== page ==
Apple delivered/pushed free music to 500,000 iTunes accounts. Some people reacted negatively, and it's kind of understandable. Apple shattered normal people's illusions that their music library was theirs. Also that assumption about U2 being universally desirable.
Arg.1: It's Free, Get Over It
At first I actually couldn't understand why people where whining about free music popping up into iTunes and their music app. It's free, you don't have to listen to it. I didn't get it. It's an album in your list, big deal. I love U2.
After all, I didn't mind getting free music, and I want to listen to it; how bad could all this be? I have most of U2's albums, what's the big deal, everyone? Apple gave you something for free, what is there to complain about? You're being just a complainer. What a first world problem, jeez. Because I love U2, and was in their target demographic, I couldn't understand why people would hate being given something free.
Arg 2. But What If It Was Nickelback or Bieber?
...or [insert name of a band you find shitty here]
Yeeep, now I can see how and why people are unhappy with this. I don't really agree with the intensity of the faux outrage or whatever. It's a first-world problem. Look, we're talking about music on a $700 device, so that's kind of a given.
If a band or album that I don't like or ever want just showed up unannounced, I'd be annoyed that I have to go out of my way to fix my library to look how I want it. Apple doesn't make it easy to remove. That's why people are annoyed. You cannot simply swipe left on the album and delete it. You showed up with something I don't want, and you don't make it easy to remove.
The phone might not have downloaded the entire album, but it'd stream it from the cloud if a song popped into the randomize play-all playlist.
The tweetstream is full of white male 30-somethings asking "What's the big deal?" and "don't look a gift horse in the mouth".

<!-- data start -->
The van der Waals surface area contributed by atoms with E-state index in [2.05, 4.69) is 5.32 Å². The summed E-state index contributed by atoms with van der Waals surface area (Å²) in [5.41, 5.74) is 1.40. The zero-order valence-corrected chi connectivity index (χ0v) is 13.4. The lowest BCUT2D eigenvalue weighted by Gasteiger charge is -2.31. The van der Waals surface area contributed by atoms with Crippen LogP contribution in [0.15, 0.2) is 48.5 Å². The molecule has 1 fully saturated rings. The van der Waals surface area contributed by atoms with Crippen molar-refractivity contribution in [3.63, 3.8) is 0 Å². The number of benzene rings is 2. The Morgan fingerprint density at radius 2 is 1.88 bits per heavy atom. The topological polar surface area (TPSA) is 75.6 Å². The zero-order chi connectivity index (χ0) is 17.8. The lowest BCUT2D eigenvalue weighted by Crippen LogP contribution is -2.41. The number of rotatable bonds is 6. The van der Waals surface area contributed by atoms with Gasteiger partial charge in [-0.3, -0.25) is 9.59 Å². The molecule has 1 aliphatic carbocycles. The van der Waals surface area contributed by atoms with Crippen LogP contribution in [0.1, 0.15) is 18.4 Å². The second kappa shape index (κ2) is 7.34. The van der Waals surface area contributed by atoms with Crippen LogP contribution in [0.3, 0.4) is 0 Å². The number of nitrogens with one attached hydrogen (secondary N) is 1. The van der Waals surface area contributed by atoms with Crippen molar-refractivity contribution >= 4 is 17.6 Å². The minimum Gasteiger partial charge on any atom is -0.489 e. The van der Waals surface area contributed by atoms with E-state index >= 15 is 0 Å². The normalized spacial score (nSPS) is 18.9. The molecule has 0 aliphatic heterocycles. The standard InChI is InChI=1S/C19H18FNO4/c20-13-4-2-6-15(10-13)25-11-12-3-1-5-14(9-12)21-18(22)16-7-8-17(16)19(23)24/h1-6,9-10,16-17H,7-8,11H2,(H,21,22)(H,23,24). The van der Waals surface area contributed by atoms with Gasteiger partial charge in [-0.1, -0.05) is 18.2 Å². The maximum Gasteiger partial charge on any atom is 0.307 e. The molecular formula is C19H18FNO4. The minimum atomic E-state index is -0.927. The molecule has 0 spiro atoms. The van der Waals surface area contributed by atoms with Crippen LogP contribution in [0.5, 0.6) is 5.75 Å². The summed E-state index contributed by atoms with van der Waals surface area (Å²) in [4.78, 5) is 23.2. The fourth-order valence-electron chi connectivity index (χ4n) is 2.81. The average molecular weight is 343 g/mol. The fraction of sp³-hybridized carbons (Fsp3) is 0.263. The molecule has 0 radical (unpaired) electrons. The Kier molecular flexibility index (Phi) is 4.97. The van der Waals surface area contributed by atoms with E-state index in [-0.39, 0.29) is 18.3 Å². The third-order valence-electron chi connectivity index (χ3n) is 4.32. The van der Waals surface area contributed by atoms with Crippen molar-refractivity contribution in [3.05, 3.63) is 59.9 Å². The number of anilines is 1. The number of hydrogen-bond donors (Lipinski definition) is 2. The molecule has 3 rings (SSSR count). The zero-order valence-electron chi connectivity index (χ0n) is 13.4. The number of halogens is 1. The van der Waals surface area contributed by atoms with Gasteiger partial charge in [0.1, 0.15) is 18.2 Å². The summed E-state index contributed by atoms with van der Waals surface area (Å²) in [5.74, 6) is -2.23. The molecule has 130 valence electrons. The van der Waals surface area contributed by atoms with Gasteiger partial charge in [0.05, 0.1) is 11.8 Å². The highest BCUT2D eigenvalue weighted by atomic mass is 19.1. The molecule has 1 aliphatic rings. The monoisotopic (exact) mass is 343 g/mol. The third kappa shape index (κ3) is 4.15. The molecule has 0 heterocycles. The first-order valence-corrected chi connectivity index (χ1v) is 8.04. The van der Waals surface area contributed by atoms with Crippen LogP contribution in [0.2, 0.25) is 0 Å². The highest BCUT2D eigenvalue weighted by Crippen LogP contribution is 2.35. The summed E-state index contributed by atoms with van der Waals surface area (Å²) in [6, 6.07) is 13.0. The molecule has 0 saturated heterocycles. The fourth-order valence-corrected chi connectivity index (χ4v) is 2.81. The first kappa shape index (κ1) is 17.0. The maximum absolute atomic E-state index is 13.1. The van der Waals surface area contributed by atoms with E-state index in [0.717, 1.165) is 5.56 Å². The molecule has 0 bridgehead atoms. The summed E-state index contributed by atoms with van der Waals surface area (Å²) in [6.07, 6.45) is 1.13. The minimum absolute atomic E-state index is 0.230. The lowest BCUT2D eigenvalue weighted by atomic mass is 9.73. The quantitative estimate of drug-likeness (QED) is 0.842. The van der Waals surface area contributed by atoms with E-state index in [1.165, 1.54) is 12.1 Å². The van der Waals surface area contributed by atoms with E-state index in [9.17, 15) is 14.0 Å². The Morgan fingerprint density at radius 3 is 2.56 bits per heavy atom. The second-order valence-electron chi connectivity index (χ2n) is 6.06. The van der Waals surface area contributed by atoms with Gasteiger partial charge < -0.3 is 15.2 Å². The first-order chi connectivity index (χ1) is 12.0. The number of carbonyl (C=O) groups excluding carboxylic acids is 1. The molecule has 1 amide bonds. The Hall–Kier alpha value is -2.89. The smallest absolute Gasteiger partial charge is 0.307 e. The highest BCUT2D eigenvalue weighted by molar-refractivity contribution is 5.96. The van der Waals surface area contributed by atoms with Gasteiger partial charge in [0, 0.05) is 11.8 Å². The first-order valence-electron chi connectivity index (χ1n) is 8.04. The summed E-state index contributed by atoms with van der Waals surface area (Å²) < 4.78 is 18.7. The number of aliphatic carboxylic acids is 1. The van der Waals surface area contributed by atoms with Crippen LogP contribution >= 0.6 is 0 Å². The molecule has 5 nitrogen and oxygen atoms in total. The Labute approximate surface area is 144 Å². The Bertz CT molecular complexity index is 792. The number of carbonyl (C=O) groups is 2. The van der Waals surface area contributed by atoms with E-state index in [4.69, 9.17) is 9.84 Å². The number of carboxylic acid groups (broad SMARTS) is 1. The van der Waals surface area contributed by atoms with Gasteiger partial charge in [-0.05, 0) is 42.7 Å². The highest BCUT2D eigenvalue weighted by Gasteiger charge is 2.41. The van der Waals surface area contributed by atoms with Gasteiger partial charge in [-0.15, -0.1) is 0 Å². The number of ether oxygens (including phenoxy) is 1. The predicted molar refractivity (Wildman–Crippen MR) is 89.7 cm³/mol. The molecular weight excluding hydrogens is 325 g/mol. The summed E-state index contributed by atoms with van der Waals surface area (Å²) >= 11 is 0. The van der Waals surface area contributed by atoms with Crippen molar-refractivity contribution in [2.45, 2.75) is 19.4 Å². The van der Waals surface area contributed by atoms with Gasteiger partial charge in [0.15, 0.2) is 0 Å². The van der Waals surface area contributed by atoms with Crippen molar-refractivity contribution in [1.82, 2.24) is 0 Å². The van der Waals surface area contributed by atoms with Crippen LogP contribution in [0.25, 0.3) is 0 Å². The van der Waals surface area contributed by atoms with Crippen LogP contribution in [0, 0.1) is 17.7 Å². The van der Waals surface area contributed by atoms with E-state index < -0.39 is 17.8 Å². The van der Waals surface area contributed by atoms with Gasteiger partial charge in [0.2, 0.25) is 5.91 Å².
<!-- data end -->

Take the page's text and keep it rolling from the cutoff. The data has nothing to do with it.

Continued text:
This is just as tone-deaf as Apple's initial mistake. Not everyone is into rock music, and fewer are into U2.
Whether you're a 15 year old hip-hop listener or a 50 year old country music singer, being given an album for free (that you won't listen to) isn't damaging, it's just annoying. Not everyone understands the technology behind this as well. Not everyone watched the iPhone keynote.
Music Is Personal
People were upset that Apple could "reach into their library and mess with their files. Who do they think they are? Those are my files on my phone". Whether that's technically correct isn't the issue. Tech-literate people know that Apple has the technical means to alter the things that show up in your music library; you pay them to do so, usually by adding things at your request.
The point is that users believe that their phones contain their music. As an iTunes customer, your assumption up to this point has been that you control what shows up in your library.
Breaking Customer Expectations
People tweeted rather technically illiterate about how "my iTunes got hacked", etc. It's kind of funny to see clueless people react to publicly, but Apple kind of played with fire on this one.
Bottom line: Apple broke customer expectations. People/users/customers expect the music purchase interaction to be a pull action, and Apple turned it into a push model. I'd like to see the Venn Diagram of iTunes customers and people who like U2.
How Apple and U2 Should Have Done It
- Send an email to all iTunes customers.
- "Congrats, here's a free album; it's U2's newest. Click this link to add to your library. Love, Apple"
People would jump at the chance, or scoff and tweet "What is a U2?" and then move on. This approach wouldn't have broken the user's expectations on what shows up in their library
Take a listen to how Apple's CEO Tim Cook gushed at the idea of delivering half a billion copies of an album. This album push was for Apple's benefit, not the customer's. Apple paid for the exclusive distribution rights in the first month or so. Apple wanted to make a splash. They talked about it being a benefit for their customers, but not all customers consider it a benefit. Again, back to values: if you grew up listening to U2, it's a valuable good. If you're a hip-hop listener, it's an annoyance.
Apple's Removal Tool Isn't Enough
This is now an opt-out scenario.
Apple has provided a web page to allow anyone to remove the free U2 album from their iTunes library. That's cool. It'll end up being used by a small percentage of iTunes users. Will Apple email this info to its iTunes customers? This removal needs to be done in the Music app, not on the web only. The problem is that the Music app doesn't have this feature.